Policymakers that want to boost the country’s stalling life expectancy and reduce yawning health inequalities are doomed to fail unless they get over their aversion to bans, taxes and regulation, a think tank warns today.
New research from the Social Market Foundation suggests that policies like higher taxes on cigarettes, alcohol and junk food, stricter licensing regulations to limit places to buy such products and regulations on marketing like banning ads before a 9pm TV watershed could all help save lives. By contrast, ‘softer’ approaches like educational and information campaigns are likely to have less of an impact.
The SMF paper gathers evidence on a range of policies that can help reduce harm from smoking, drinking, obesity and gambling – comparing them on effectiveness (See Note 2). On obesity, the review found that regulatory interventions saved 1.7 times as many healthy years of life as choice-based interventions. Educational interventions to inform people of the risks of harmful drinking have little to no evidence of effectiveness, and the same was true when it came to gambling.
In general, more ‘interventionist’ policies that restrict access to harmful products and make them more expensive tend to be more effective – though it admits they may be more politically challenging to implement (See Note 3). Wider interventions – like taxes – had the advantage of being more cost-effective, at times raising money for the government, because they reached the whole population.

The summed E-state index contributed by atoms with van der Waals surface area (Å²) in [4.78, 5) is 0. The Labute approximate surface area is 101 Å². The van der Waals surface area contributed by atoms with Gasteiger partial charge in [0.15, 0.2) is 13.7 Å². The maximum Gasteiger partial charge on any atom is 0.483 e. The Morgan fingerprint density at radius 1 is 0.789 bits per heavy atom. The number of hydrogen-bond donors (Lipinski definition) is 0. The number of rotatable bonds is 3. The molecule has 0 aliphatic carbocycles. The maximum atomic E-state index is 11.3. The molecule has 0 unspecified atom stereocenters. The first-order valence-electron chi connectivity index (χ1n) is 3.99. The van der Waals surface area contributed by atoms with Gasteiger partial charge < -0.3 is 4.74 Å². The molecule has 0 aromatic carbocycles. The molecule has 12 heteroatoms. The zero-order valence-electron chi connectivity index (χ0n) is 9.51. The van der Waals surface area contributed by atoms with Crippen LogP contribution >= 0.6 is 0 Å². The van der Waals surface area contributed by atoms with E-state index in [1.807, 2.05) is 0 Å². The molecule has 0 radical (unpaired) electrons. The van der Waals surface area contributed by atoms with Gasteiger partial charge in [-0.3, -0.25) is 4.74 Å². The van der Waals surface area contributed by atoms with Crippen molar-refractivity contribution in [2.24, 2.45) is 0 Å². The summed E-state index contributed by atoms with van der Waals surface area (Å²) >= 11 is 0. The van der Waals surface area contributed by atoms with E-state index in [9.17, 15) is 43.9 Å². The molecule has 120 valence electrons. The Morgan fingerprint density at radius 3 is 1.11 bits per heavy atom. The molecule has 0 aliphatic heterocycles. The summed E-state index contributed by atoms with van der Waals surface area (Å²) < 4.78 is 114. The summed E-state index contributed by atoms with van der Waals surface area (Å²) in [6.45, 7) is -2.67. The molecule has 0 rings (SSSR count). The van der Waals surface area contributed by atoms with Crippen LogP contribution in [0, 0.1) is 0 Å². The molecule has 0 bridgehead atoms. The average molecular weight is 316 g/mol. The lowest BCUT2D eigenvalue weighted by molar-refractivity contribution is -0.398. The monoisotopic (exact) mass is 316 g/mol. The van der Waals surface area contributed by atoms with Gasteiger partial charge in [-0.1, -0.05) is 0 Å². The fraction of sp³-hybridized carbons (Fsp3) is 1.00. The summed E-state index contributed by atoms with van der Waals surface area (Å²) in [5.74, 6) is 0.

Habits like smoking, drinking diet and lack of exercise are believed to account for 40% of all premature deaths, and have contributed to life expectancy falling in recent years. However, government action has been inconsistent. The Tobacco Control Plan that is meant to deliver a smoke free England by 2030 has been delayed, proposed restrictions on junk food advertising and ‘buy on get one free’ deals have been postponed, and alcohol taxes have fallen in real terms.
Meanwhile, Labour has pledged to improve healthy life expectancy and reduce regional health inequalities, as part of its ‘health mission’. The party singled out reducing cardiovascular disease as a particular focus, and 80% of heart attacks in under 75s could be avoided by cutting down smoking, drinking and improving diets. However, Keir Starmer has suggested that minimum pricing for alcohol and taxes on unhealthy foods would be inappropriate during a cost of living crisis.
Earlier this month, Tony Blair called for taxes on foods that are high in sugar and salt, as well as planning regulations to be used to prevent fast food outlets opening near schools.
Dr Aveek Bhattacharya, SMF Research Director and author of the report, said: “People are increasingly waking up to the scale of the public health challenge facing the country, which means far too many people suffer needlessly and die too soon.
There is a natural tendency towards wishful thinking, and hoping that this can all be solved the ‘easy way’, through education and information. But if politicians remain unwilling to tax and regulate harmful commodities, they leave the most powerful tools at their disposal in the box. Such measures are more politically contentious, but they are necessary and life saving.”